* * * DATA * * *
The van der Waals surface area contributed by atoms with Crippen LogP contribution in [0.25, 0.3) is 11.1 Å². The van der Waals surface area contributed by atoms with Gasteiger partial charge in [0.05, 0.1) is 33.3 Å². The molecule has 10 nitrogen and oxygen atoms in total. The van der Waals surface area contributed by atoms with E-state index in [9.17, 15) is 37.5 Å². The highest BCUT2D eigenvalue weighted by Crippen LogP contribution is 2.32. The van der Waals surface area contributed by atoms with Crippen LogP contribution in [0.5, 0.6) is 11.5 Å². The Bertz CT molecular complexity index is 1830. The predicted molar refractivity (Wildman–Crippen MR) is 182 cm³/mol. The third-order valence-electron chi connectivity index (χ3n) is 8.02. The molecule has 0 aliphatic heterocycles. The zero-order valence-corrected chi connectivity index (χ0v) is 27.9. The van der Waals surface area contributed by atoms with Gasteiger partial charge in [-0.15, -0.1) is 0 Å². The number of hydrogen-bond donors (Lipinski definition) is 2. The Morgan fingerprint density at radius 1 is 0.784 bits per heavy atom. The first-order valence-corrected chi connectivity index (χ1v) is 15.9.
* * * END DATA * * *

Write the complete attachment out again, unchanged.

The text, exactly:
The van der Waals surface area contributed by atoms with Crippen LogP contribution in [0.25, 0.3) is 11.1 Å². The van der Waals surface area contributed by atoms with Gasteiger partial charge in [0.05, 0.1) is 33.3 Å². The molecule has 10 nitrogen and oxygen atoms in total. The van der Waals surface area contributed by atoms with E-state index in [9.17, 15) is 37.5 Å². The highest BCUT2D eigenvalue weighted by Crippen LogP contribution is 2.32. The van der Waals surface area contributed by atoms with Crippen LogP contribution in [0.5, 0.6) is 11.5 Å². The Bertz CT molecular complexity index is 1830. The predicted molar refractivity (Wildman–Crippen MR) is 182 cm³/mol. The third-order valence-electron chi connectivity index (χ3n) is 8.02. The molecule has 0 aliphatic heterocycles. The zero-order valence-corrected chi connectivity index (χ0v) is 27.9. The van der Waals surface area contributed by atoms with Gasteiger partial charge in [-0.15, -0.1) is 0 Å². The number of hydrogen-bond donors (Lipinski definition) is 2. The Morgan fingerprint density at radius 1 is 0.784 bits per heavy atom. The first-order valence-corrected chi connectivity index (χ1v) is 15.9.